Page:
Author Julie-Allyson Ieron offers devotional thoughts and Bible-based encouragement to overwhelmed caregivers of aging parents and other relatives.
Julie is the author of more than two dozen books, including The Overwhelmed Woman's Guide to ... Caring for Aging Parents. (www.womencareforagingparents.com)
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Friday, July 29, 2016
“Do not associate with one easily angered, or you may learn his ways and get yourself ensnared”(Proverbs 22:24-25).
It stands to reason that those whose counsel we seek, those whose opinions we value, will shape the person we become. If we're bosom-buddies with someone who makes poor choices, who lets anger cloud good judgment, who flies into a rage over trivial infractions, we will become like that person—in the worst possible ways.
Conversely in 3 John 11, the apostle writes, “Dear friend, do not imitate what is evil but what is good. Anyone who does what is good is from God. Anyone who does what is evil has not seen God.”
It all boils down to knowing where to go for friends, and choosing those friends wisely. For whomever we choose to let past the pleasantries and into our hearts' confidence will influence who we become—for good or for bad.
When I ask you to name a Bible pair who modeled friendship, you'll probably come up with two obvious teams: David and Jonathan, Ruth and Naomi. Certainly a study of either pair of intertwined lives would yield a bushel of advice on friendship.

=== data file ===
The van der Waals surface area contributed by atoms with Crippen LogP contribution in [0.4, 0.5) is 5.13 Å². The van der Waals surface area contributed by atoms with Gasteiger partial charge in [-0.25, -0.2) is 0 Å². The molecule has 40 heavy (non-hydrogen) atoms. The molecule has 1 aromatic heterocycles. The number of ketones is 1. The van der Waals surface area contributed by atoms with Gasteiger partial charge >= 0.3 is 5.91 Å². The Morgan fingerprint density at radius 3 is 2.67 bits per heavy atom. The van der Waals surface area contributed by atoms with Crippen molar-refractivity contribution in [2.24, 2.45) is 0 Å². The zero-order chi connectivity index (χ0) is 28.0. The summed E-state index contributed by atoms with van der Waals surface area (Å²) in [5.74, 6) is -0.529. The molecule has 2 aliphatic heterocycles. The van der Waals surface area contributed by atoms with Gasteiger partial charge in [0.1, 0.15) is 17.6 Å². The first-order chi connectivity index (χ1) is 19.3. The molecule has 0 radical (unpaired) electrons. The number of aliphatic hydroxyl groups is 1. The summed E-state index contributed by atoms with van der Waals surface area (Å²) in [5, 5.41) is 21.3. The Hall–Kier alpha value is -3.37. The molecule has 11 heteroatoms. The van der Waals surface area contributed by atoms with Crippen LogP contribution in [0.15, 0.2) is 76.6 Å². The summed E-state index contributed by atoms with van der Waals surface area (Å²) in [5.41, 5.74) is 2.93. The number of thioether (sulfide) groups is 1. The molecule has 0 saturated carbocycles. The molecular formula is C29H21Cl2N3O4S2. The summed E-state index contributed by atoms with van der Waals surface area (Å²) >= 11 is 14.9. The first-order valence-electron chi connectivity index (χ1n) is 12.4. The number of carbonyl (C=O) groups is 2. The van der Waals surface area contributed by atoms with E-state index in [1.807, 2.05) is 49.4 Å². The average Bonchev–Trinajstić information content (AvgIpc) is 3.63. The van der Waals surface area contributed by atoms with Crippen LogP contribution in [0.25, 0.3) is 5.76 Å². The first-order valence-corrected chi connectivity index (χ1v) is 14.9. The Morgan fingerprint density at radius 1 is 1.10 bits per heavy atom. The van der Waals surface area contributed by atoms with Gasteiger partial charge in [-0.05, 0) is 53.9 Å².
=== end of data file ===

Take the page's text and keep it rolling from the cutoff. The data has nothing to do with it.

I challenge you to read the book of the Bible that bears Ruth's name, prayerfully, looking for ways God would prick your heart on how to be the kind of friend who will challenge others toward godliness.
I'd challenge you, too, to read every passage you can find about David and Jonathan (beginning in 1 Samuel 18:1). In their example you'll find a selfless, sacrificial love that always sought the best of the other, not allowing circumstances, jealousy, or other people's vendettas to get between them.
There is one line in the last scene between David and Jonathan, that stands out. Jonathan has gone to visit David in the wilderness, where the soon-to-be-king is in hiding from Jonathan's murderous-threat-breathing father, King Saul. “And Saul's son Jonathan went to David at Horesh and helped him find strength in God” (1 Samuel 23:16).
Another translation says Jonathan “strengthened his hand in God” (NKJV); another says, “encouraged him [in his faith] in God” (HCSB).
Like Jonathan can we find (and be) a friend who, at the risk of his own life, meets us in the wilderness and helps us find strength in God—encouraging us in our faith and reminding us of God's track record of faithfulness?